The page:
Alvin Lustig, 1949
In a previous weblog entry, I quoted Charles Eames in saying "Eventually, everything connects." The concept is a favorite of mine and if you are a regular reader here, you will have seen that I often have been able to weave my various interests into the some sort of over-arching narrative. Today's entry is no exception, but designer Alvin Lustig makes such pursuits easy. Over the course of his brief 40 years on this planet, he was involved with books, magazines, interiors, architecture, furniture, industrial design, and company branding/identity. Born in Denver, Colorado he spent much of his early career in Los Angeles (with the exception of a brief spell as a student of Frank Lloyd Wright at Taliesin) before moving to New York City at age 29 to work as the Director of Visual Research for Look magazine, then in its ascension. A year later he began teaching. By the end of 1946 he returned to Los Angeles and opened up his own studio where he tried to eek out a living until he was forced to move back to New York in 1951. As a result of diabetes, Lustig lost his sight in 1954 and he died a year later due to complications around that disease.
Jim Lansing Signature Speakers brochure by Alvin Lustig, 1950 (front)
One of Lustig's clients during his second tenure in Los Angeles was the fledgling James B. Lansing Sound. The story of legendary amplified sound pioneer James Bullough Lansing (born James Martini,
making him a suspected Italian-American. Cough.) is rather complicated, but in short he began to manufacture loudspeaker in LA in 1927 as the Lansing Manufacturing Company. After his business partner was killed in a plan crash, Lansing's company floundered was was purchased by Altec in 1941. Lansing was contracted with the company through 1946, but parted ways before that contract expired. James B. Lansing Sound, Inc. was founded in 1946, although Lansing again struggled to keep the company afloat and took his own life on his ranch in San Marcos, California just north of San Diego in the Autumn of 1949. Control of the company reverted to Vice President Bill Thomas who was able to parlay the company's sound innovations into a successful business. The company changed it's brand name to JBL in 1955 to settle its ongoing disputes with Altec Lansing. Fast forward fifty-seven years later and the name JBL is known the world-over.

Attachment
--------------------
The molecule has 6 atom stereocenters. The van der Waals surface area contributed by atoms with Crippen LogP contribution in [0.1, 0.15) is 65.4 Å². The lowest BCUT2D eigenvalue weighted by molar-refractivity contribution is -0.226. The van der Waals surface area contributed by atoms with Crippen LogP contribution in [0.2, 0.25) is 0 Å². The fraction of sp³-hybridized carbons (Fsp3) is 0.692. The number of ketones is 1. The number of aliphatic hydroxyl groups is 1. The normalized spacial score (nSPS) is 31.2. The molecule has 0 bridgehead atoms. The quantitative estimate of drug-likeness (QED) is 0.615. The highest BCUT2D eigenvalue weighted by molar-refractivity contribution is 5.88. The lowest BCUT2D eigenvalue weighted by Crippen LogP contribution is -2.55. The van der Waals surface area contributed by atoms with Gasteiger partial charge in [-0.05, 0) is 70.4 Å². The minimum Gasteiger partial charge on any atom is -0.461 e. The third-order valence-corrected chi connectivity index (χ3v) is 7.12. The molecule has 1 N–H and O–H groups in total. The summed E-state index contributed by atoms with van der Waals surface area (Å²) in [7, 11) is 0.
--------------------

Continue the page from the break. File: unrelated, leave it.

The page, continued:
Jim Lansing Model 375 label detail, early-1950s
As part of this chaotic transition, Thomas and James Lansing Sound, Inc. engaged Lustig to assist them with re-branding their company. Unfortunately, there is very little documented information about when Lustig was contracted for the work, but one may assume that it may very well have happened after Lansing's death. Similarly, little is known about the depth of his engagement and how much it increased in scope after his association. What is known, is that by mid-1950 Lustig had overhauled the company's brand identity. That year's brochure was a beautiful example of postwar California modernist graphic design and is a unique item in Lustig's portfolio. It also introduced a logo hallmark (the "Jim Lansing" sans serif font contrasted with the "L" script) that would grace most of Lansing's speakers through the 1955.
Jim Lansing D-175 speaker driver decal detail, early-1950s
Jim Lansing by Ampex logo variation, early-1950s
In additional to the graphic design work, Lustig's scope of services included design consulting with their speaker enclosures, namely the C34 through C39 series. Again, details are illusive in terms of his exact contributions and the Internet is teeming with vintage-JBL enthusiasts who are more than happy to share their knowledge and educated guesses. But after taking one look at the speaker enclosures from this time period, it is easy to speculate about Lustig's input.
JBL C39 Harlan speaker enclosure, 1956
Lustig's association with the soon-to-be-JBL was obviously brief. The company introduced very little to it's branding until the mid-1950s transition and Lustig's move to New York, followed by his death meant that there was little future for the partnership. What he did do is very successfully transition the branding of the company to something very cutting-edge and modern: a graphic representation of the products the company was becoming known for. By mid-decade, JBL was being mentioned in Life magazine and the rest, as it's been said, is history.
Jim Lansing Signature Speakers brochure by Alvin Lustig, 1950 (rear)